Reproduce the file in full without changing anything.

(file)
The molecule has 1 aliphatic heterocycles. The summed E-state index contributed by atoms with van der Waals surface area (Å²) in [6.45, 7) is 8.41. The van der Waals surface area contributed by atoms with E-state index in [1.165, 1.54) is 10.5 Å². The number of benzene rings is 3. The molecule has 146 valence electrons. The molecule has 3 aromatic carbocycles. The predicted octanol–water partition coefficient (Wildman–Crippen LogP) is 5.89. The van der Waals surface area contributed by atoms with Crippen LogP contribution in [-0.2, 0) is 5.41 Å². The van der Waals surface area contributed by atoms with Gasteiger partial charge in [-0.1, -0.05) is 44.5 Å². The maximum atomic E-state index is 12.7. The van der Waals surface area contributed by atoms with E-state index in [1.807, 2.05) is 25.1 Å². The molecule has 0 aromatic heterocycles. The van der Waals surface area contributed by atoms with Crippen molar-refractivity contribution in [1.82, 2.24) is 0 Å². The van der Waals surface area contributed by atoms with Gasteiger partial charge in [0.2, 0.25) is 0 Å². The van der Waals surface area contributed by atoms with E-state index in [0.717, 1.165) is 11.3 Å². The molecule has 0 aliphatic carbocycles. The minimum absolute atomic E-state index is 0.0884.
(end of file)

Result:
The molecule has 1 aliphatic heterocycles. The summed E-state index contributed by atoms with van der Waals surface area (Å²) in [6.45, 7) is 8.41. The van der Waals surface area contributed by atoms with E-state index in [1.165, 1.54) is 10.5 Å². The number of benzene rings is 3. The molecule has 146 valence electrons. The molecule has 3 aromatic carbocycles. The predicted octanol–water partition coefficient (Wildman–Crippen LogP) is 5.89. The van der Waals surface area contributed by atoms with Crippen LogP contribution in [-0.2, 0) is 5.41 Å². The van der Waals surface area contributed by atoms with Gasteiger partial charge in [-0.1, -0.05) is 44.5 Å². The maximum atomic E-state index is 12.7. The van der Waals surface area contributed by atoms with E-state index in [1.807, 2.05) is 25.1 Å². The molecule has 0 aromatic heterocycles. The van der Waals surface area contributed by atoms with Crippen molar-refractivity contribution in [1.82, 2.24) is 0 Å². The van der Waals surface area contributed by atoms with Gasteiger partial charge in [0.2, 0.25) is 0 Å². The van der Waals surface area contributed by atoms with E-state index in [0.717, 1.165) is 11.3 Å². The molecule has 0 aliphatic carbocycles. The minimum absolute atomic E-state index is 0.0884.